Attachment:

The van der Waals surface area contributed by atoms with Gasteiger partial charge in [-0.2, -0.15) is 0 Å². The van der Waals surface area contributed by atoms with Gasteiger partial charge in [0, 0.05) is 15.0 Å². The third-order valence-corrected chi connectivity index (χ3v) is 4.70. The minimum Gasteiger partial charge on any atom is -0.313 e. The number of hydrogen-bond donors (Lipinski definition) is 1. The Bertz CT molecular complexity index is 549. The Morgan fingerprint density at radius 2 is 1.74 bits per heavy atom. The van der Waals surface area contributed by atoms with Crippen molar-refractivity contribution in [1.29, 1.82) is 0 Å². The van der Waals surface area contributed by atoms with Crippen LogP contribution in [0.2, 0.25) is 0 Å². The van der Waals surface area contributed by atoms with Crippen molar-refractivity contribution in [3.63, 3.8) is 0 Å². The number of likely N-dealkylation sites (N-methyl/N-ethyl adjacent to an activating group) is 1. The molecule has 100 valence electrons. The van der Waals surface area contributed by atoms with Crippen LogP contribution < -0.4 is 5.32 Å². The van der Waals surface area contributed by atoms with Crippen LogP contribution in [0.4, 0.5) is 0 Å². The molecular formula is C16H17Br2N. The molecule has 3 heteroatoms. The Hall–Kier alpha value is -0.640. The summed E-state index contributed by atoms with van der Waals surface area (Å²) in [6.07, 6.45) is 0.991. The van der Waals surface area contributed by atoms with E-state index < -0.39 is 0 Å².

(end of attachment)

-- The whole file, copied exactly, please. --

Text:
The van der Waals surface area contributed by atoms with Gasteiger partial charge in [-0.2, -0.15) is 0 Å². The van der Waals surface area contributed by atoms with Gasteiger partial charge in [0, 0.05) is 15.0 Å². The third-order valence-corrected chi connectivity index (χ3v) is 4.70. The minimum Gasteiger partial charge on any atom is -0.313 e. The number of hydrogen-bond donors (Lipinski definition) is 1. The Bertz CT molecular complexity index is 549. The Morgan fingerprint density at radius 2 is 1.74 bits per heavy atom. The van der Waals surface area contributed by atoms with Crippen molar-refractivity contribution in [1.29, 1.82) is 0 Å². The van der Waals surface area contributed by atoms with Crippen LogP contribution in [0.2, 0.25) is 0 Å². The van der Waals surface area contributed by atoms with Crippen molar-refractivity contribution in [3.63, 3.8) is 0 Å². The number of likely N-dealkylation sites (N-methyl/N-ethyl adjacent to an activating group) is 1. The molecule has 100 valence electrons. The van der Waals surface area contributed by atoms with Crippen LogP contribution < -0.4 is 5.32 Å². The van der Waals surface area contributed by atoms with Crippen LogP contribution in [0.4, 0.5) is 0 Å². The molecular formula is C16H17Br2N. The molecule has 3 heteroatoms. The Hall–Kier alpha value is -0.640. The summed E-state index contributed by atoms with van der Waals surface area (Å²) in [6.07, 6.45) is 0.991. The van der Waals surface area contributed by atoms with E-state index < -0.39 is 0 Å².